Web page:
Sports Illustrated devoted its October 18th issue to the “confessions” of a former sports agent by the name of Josh Luchs. The editors devoted the cover to a single quote from Luchs: "I will never forget the first time I paid a player ... " All-type magazine covers aim at drawing attention to the heaviest of issues. Say, for instance, a debate on the existence of God. This cover carries about as much weight as a Keith Richards memoir on the first time he took a sip of Jack.
As obvious as the “confessions,” may be (the story is written in first person, as told to SI’s George Dohrmann), the details make for a compelling read, however dirty your fingers may feel as you turn the pages. A few sample quotes on how prevalent — and how easy — money has become in the world of college athletes:
• “I saw how magical those athletes were, how people responded to them, and knew I wanted to be associated with athletes in the future.”
• “I filled out the paperwork required by the [NFL Players Association], just a few forms, and paid about $300.”
• “I had to give smaller amounts each month so the player would stay in regular touch.”
• “Most of the time the player or someone from his family approaches us.”
• “It’s no secret in the agent business that some college coaches steer players to certain agents.”
None of those items should shock a college sports fan out of his or her seat. But every one of those items should make that fan reconsider what the NCAA truly is, and the legitimacy of any achievement, from a collection of SportsCenter highlights to a national championship. Particularly in the sports of football and basketball, the NCAA is nothing less than a feeder system — a minor league — for the professional entities that earn billions on what the NCAA feeds them. Obvious? Sure, as obvious as the quote on this magazine cover.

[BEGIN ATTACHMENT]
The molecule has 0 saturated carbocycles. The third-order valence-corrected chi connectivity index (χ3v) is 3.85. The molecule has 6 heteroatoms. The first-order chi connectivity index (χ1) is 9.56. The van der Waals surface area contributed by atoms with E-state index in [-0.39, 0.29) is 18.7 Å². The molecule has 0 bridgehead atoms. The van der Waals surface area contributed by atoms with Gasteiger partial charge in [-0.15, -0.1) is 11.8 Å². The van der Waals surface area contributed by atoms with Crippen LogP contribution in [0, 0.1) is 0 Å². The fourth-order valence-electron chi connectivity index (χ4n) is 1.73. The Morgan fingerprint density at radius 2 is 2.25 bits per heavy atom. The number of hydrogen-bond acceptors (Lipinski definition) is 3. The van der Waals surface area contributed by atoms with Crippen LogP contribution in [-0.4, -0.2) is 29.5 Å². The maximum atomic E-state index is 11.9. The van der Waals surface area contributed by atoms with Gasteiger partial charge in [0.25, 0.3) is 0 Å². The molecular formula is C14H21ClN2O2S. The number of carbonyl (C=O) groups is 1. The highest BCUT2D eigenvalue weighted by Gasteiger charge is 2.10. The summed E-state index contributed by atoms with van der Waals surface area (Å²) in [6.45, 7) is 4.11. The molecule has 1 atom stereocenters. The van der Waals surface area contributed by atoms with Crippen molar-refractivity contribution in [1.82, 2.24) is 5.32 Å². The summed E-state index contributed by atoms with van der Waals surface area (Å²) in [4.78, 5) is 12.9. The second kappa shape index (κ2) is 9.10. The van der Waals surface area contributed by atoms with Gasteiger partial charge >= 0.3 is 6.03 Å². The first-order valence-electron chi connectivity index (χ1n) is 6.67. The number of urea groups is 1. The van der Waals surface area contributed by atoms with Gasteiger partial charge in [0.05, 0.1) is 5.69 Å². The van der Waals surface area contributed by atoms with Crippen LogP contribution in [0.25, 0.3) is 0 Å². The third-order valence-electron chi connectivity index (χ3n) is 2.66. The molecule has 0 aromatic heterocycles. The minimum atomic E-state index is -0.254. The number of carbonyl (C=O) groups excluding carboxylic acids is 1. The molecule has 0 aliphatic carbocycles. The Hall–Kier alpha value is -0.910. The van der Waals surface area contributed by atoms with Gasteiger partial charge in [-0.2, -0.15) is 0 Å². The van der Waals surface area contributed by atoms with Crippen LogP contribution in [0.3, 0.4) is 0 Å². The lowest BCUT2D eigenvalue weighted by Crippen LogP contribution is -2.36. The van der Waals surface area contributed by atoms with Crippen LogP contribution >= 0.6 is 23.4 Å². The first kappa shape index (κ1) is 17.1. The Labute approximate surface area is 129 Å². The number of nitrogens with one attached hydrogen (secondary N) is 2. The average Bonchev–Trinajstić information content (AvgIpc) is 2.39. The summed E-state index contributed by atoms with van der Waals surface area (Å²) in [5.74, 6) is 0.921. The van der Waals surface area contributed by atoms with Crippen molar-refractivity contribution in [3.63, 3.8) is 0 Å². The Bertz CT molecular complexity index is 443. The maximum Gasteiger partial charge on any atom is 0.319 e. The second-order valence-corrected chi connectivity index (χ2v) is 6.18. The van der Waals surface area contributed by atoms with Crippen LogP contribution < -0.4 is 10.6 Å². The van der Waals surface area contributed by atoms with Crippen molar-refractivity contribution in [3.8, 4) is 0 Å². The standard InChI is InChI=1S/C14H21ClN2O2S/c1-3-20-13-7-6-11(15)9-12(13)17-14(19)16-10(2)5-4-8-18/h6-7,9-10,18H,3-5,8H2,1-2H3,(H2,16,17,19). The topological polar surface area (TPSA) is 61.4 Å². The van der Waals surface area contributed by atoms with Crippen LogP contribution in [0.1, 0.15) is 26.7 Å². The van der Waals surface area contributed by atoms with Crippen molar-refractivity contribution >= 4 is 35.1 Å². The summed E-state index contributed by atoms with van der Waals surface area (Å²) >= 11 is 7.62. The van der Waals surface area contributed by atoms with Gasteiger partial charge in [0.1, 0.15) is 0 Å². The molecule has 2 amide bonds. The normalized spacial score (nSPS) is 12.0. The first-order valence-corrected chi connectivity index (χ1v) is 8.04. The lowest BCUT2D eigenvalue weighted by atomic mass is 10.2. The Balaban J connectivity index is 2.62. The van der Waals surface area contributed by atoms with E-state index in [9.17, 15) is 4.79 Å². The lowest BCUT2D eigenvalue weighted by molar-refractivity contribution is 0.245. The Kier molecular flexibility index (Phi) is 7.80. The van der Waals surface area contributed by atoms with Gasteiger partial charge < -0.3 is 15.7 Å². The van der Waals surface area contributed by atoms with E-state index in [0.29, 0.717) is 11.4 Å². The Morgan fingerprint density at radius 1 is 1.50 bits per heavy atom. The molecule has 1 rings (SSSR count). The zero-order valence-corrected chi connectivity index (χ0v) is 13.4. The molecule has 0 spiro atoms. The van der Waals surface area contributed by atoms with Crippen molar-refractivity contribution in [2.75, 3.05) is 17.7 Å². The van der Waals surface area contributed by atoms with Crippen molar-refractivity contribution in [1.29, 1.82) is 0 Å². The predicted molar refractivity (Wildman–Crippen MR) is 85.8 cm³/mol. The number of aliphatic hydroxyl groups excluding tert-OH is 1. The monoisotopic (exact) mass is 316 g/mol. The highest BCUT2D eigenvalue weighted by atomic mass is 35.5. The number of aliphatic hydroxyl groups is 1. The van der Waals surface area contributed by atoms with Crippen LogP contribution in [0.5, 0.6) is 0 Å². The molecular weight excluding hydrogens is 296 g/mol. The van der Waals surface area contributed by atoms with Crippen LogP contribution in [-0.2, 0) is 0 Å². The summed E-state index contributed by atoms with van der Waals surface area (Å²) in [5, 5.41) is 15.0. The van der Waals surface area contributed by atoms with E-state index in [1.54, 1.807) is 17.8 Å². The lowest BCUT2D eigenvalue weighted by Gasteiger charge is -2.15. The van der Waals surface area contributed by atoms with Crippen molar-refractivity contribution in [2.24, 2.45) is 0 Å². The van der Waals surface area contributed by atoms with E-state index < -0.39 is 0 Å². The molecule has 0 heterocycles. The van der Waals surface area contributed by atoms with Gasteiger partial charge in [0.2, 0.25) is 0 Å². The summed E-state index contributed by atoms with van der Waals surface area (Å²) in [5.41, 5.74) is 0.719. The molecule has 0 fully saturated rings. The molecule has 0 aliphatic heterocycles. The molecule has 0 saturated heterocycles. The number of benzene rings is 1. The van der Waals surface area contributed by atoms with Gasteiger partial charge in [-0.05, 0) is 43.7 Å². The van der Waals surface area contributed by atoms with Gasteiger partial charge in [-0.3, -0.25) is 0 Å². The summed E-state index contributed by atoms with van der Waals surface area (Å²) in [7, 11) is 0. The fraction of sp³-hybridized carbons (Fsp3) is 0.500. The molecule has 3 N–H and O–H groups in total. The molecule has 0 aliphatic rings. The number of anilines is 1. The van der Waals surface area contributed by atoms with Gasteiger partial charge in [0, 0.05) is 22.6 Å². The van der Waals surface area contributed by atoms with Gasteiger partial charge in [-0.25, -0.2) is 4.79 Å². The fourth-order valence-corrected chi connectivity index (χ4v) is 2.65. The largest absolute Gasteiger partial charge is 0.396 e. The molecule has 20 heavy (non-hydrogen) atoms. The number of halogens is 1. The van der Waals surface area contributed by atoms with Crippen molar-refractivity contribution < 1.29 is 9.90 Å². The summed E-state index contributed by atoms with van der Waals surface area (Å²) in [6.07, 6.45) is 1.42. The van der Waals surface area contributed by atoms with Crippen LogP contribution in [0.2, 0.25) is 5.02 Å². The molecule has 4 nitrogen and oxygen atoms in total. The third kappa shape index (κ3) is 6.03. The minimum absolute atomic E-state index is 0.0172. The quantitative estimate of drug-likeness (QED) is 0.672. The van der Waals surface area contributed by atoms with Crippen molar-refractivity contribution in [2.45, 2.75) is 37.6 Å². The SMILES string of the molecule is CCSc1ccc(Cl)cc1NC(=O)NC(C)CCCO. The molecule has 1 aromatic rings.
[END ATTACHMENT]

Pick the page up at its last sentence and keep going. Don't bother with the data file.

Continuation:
I’ve written on this subject before, and my stance hasn’t changed: the only cure for the illicit paying of big-time college athletes is to formally legitimize the partnerships between the NFL, NBA, and NCAA. Not unlike the Great Marijuana Debate, this is an issue that demands honesty, and the long-overdue admission that more can be gained from opening a dirty closet than by keeping it sealed behind a quaint definition of “amateur.”
Sadly, the condition is worsening. In 1999, the NFLPA actually changed a rule that required athletes found to have taken money from agents in college to pay that agent back. With no repercussions for taking the money and running, what incentive does a college athlete have for loyalty, even when the relationship is out of bounds by NCAA standards? A sanctioning body that might be able to define some margins for the practice of paying amateurs has actually created an open field for competition among agents who already know they’re breaking NCAA rules.
Memphis is a big college town. Just ask the 18,000 people who filled FedExForum last Friday night to see their favorite college hoops team practice. (You gotta wonder where they were Saturday, though, when fewer than 19,000 showed up to see the same school’s football team play its oldest rival — in a real game — on a cloudless Saturday.) Any publicity given to the maneuvering of agents around college prospects should be considered by a fan base ready to cheer Will Barton, Wesley Witherspoon, and Joe Jackson toward the Final Four. Not that any of those three players has taken a red cent to play for the U of M. But each of those players could well sign a seven-figure NBA contract in the next two years. Why wouldn’t an agent know where they live? How their family is managing financially? When they’ll be turning pro? It’s capitalism . . . the commodity just happens to be human.
One more quote, this one from a former USC receiver named R. Jay Soward (ever hear of him? I hadn’t), who took money from Luchs during his days as a Trojan: “I would do it again. I have four sons, and if somebody offered my son money in college and it meant he didn’t have to be hungry, I would tell him to take it.”